Here’s a look at three interesting stories currently in the news with ramifications for your team’s productivity.
1. How to stop a meeting from dragging on
This piece from Joseph Grenny has excellent, concrete advice for how you can stop a meeting from dragging on and on, even if you’re not the person running it. His suggestions include tactfully speaking up (“We seem to be moving between three different agenda items. Are others seeing that, too?”) because others will probably chime in with agreement; calling it out when the group is getting too far into the weeds (“It sounds like we’re in agreement about the policy. It seems like rather than wordsmith it now, it might be better to have someone do a draft?”); and bringing out into the open the question that no one is asking but everyone is thinking (“I’m getting from some of the comments that some of us question the wisdom of the original decision. Is that right?”). “Most people silently cheer when someone takes action to refocus or cut off time-wasting activities,” notes Grenny.
2. How to make faster and better decisions
How often do you struggle with big decisions or second-guess your decisions later? This Harvard Business Review piece says that making faster, better decisions can be as straightforward as using a checklist that runs down decision-making best practices. In fact, in one study, managers who made decisions using best practices achieved their expected results 90% of the time, and 40% of them exceeded expectations. Other studies found that effective decision-making practices increased the number of good decisions by six and cut failure rates almost in half. Those are some pretty powerful numbers.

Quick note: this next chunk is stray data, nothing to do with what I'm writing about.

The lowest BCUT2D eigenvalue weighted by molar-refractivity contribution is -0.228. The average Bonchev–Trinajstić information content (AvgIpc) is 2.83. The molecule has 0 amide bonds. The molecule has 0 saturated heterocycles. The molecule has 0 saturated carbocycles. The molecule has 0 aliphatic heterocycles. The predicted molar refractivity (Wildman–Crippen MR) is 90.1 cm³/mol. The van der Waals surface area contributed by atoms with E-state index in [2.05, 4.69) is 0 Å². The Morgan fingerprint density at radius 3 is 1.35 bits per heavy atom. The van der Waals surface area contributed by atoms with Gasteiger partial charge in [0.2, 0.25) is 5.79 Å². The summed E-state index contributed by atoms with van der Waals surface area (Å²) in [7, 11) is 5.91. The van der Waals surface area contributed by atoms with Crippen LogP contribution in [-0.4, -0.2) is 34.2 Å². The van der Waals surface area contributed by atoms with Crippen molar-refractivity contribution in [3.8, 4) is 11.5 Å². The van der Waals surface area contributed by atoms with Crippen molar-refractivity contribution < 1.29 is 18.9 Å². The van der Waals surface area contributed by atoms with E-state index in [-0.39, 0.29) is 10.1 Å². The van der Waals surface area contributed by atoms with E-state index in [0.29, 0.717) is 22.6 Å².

So what are these best practices? Believe it or not, the most successful of the best practices is just a simple checklist that guides you through considering priorities that will be impacted by your decision, what the realistic alternatives are, information that you’re missing, and a few other key steps.
3. Theme Days might make you more productive
Remember Theme Days from elementary school, like Pajama Day and Backwards Day? Jennifer Miller says that you need the adult version of Theme Days at work – a recurring, structured block of time where you group work that falls into a similar “theme,” like writing or editing projects or processing paperwork, and do it all at once. The idea is that because all the items are similar, you’ll get into a groove and finish them all more quickly. Once you have your Theme Day set up, you should then “feed the funnel,” says Miller. “When you know you have time set aside each week for a certain type of activity, you can ‘funnel’ tasks into that time slot. Let’s say somebody comes to you on Tuesday with an idea that fits into your Theme. Instead of working on it immediately, you can wait until the set time on Wednesday. Doing this creates focus: you know you’ll get to the task the next day, so you can keep moving ahead right now on something else.”